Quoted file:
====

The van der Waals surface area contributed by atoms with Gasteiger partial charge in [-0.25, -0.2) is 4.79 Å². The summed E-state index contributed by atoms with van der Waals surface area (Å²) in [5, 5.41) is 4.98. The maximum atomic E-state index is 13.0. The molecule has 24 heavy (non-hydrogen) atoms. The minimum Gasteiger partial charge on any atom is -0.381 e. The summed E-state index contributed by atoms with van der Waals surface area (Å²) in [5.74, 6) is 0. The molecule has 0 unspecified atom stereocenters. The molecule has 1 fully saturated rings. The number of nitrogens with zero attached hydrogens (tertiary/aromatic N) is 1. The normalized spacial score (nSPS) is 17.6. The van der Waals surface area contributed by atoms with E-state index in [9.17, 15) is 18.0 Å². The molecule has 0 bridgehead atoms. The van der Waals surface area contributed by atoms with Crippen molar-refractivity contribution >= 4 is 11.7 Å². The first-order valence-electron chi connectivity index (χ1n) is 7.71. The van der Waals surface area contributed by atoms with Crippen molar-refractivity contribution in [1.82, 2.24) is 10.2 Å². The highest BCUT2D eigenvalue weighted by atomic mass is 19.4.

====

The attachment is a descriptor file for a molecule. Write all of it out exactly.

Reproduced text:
The van der Waals surface area contributed by atoms with Gasteiger partial charge in [-0.25, -0.2) is 4.79 Å². The summed E-state index contributed by atoms with van der Waals surface area (Å²) in [5, 5.41) is 4.98. The maximum atomic E-state index is 13.0. The molecule has 24 heavy (non-hydrogen) atoms. The minimum Gasteiger partial charge on any atom is -0.381 e. The summed E-state index contributed by atoms with van der Waals surface area (Å²) in [5.74, 6) is 0. The molecule has 0 unspecified atom stereocenters. The molecule has 1 fully saturated rings. The number of nitrogens with zero attached hydrogens (tertiary/aromatic N) is 1. The normalized spacial score (nSPS) is 17.6. The van der Waals surface area contributed by atoms with E-state index in [9.17, 15) is 18.0 Å². The molecule has 0 bridgehead atoms. The van der Waals surface area contributed by atoms with Crippen molar-refractivity contribution >= 4 is 11.7 Å². The first-order valence-electron chi connectivity index (χ1n) is 7.71. The van der Waals surface area contributed by atoms with Crippen molar-refractivity contribution in [1.82, 2.24) is 10.2 Å². The highest BCUT2D eigenvalue weighted by atomic mass is 19.4.